About the Author

David Johnson (@TurnaroundDavid) is Founder and Managing Partner of Abraxas Group, a boutique advisory firm focused on providing transformational leadership to middle market companies in transition.  Over the course of his career David has served as financial advisor and interim executive to dozens of middle market companies.  David is also a recognized thought leader on the topics of business transformation, change management, interim leadership, restructuring, turnaround, and value creation.  He can be contacted at: david@abraxasgp.com.

Municipal Distress

This article originally appeared in Business Insider

Eventually we all have to accept full and total responsibility for our actions, everything we have done, and have not done.

― Hubert Selby Jr., Requiem for a Dream

A noteworthy facet of the evolving municipal distress story in the U.S. has been the slow moving, inexorable nature of the challenge.  Sadly, when a crisis of the magnitude that we are facing develops along these lines it is difficult to appreciate the true scope of the challenge.  This is doubly so when the inevitable change that is coming will upset so many entrenched interests.  And of course the opaque nature of municipal finance has not helped matters.

Stepping back to review the lessons learned in recent years, a few themes become evident:

1) The Story We Told Ourselves Was Flawed

We may very well look back on the smug claims that “local governments have taxing authority and so can always raise more revenue” and “XYZ bond issue is backed by a dedicated revenue stream, which makes it safer” as we now look at Wall Street’s over-reliance on structured finance to mitigate risk, and the simple yet profoundly wrong thesis that was spread in the middle of the last decade that real estate prices could never go down nationwide.  The simple fact is that for a great many municipalities, and for a troubling number of states and territories as well, the cost of honoring liabilities is severely restricting the ability of local governments to govern effectively (i.e. provide services).

2) Municipal Risk Has Been Mispriced

The dirty secret of the municipal finance world is that risk has been massively underpriced for too long.  But at the right yield investors will take on the risk of lending to a local government that has gone through a restructuring, and it may not be very long before forward-thinking creditors start to wonder if those local governments who acknowledged their problems and acted accordingly might not in fact offer a superior risk profile, having addressed their issues.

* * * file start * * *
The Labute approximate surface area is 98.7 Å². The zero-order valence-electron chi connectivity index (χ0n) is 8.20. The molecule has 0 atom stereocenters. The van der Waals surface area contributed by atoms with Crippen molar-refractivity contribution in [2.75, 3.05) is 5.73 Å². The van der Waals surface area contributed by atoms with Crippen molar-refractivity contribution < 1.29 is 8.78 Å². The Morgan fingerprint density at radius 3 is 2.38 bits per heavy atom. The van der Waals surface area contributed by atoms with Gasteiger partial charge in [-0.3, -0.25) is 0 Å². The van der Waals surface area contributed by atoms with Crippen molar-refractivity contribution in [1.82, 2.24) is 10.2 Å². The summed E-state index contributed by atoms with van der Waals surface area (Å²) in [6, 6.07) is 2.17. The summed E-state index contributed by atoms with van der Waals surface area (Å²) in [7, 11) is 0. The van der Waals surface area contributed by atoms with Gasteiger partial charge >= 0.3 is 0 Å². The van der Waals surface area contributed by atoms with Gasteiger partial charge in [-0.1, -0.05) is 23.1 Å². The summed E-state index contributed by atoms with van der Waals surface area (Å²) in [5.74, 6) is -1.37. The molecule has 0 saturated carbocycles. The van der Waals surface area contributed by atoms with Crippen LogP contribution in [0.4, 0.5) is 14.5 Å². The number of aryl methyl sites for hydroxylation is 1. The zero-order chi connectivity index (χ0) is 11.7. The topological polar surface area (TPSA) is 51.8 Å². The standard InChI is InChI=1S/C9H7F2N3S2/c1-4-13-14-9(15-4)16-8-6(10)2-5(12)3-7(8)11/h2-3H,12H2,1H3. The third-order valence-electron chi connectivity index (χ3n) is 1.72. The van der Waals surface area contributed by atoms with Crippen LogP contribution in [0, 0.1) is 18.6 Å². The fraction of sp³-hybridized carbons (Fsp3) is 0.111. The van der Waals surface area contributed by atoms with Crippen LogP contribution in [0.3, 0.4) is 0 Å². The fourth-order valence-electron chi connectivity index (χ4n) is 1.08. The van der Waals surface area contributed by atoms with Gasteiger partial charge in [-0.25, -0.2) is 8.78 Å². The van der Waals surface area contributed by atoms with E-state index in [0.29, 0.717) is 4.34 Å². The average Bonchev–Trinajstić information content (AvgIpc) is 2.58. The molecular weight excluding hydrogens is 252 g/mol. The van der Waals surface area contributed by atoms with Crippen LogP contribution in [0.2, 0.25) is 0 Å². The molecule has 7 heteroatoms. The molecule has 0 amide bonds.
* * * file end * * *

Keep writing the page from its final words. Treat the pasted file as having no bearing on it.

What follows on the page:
Highlighting the fact, which we have often repeated, that governments do not exist solely to service their debts, Moody’s has indicated that prior recovery rate assumptions for distressed municipal issues were flawed, and is therefore lowering its recovery rate assumptions for these issues going forward.

3) The Market is Forgiving

When the conversation around municipal distress first attracted wide attention in 2011, many commentators argued that local governments would do everything in their power to avoid a chapter 9 bankruptcy filing or related restructuring in order to stay in the good graces of the capital markets.  It appears that the markets are actually far more understanding than the commentators, with Vallejo, CA, which filed for chapter 9 bankruptcy protection in 2008 having recently sold $19 million in water-revenue bonds.

4) Delaying the Inevitable Will Only Force More Pain

  • Puerto Rico is facing a financial catastrophe, and the longer it seeks to paper over its challenges with additional borrowings from enabling lenders, the more distract the ultimate remedy will have to be.
  • The approval of the Jefferson County, AL plan of adjustment highlights the scope of losses that are possible going forward.  The revised plan will impose a 47 percent haircut on the holders of $3.1 billion in sewer bonds.
  • Vallejo, CA is facing the prospect of a slow slide to another bankruptcy filing due to an overly aggressive set of assumptions underlying its first emergence.

Conclusion

We are still in the early stages of a seismic shift in the municipal finance sector.  Liabilities have grown to such a point that they will not be paid in full.  This is a painful reality for all stakeholders, but that pain makes it no less true.  Hopefully the lessons of our first tentative steps toward comprehensive municipal restructuring will enable us all to act with clearer eyes and firmer convictions as we seek to position local governments to meet the needs of citizens in the years to come.

About the Author

David Johnson (@TurnaroundDavid) is Founder and Managing Partner of Abraxas Group, a boutique advisory firm focused on providing transformational leadership to middle market companies in transition.  Over the course of his career David has served as financial advisor and interim executive to dozens of middle market companies.  David is also a recognized thought leader on the topics of business transformation, change management, interim leadership, restructuring, turnaround, and value creation.  He can be contacted at: david@abraxasgp.com.

Blockbuster Stores’ Stunning Reversal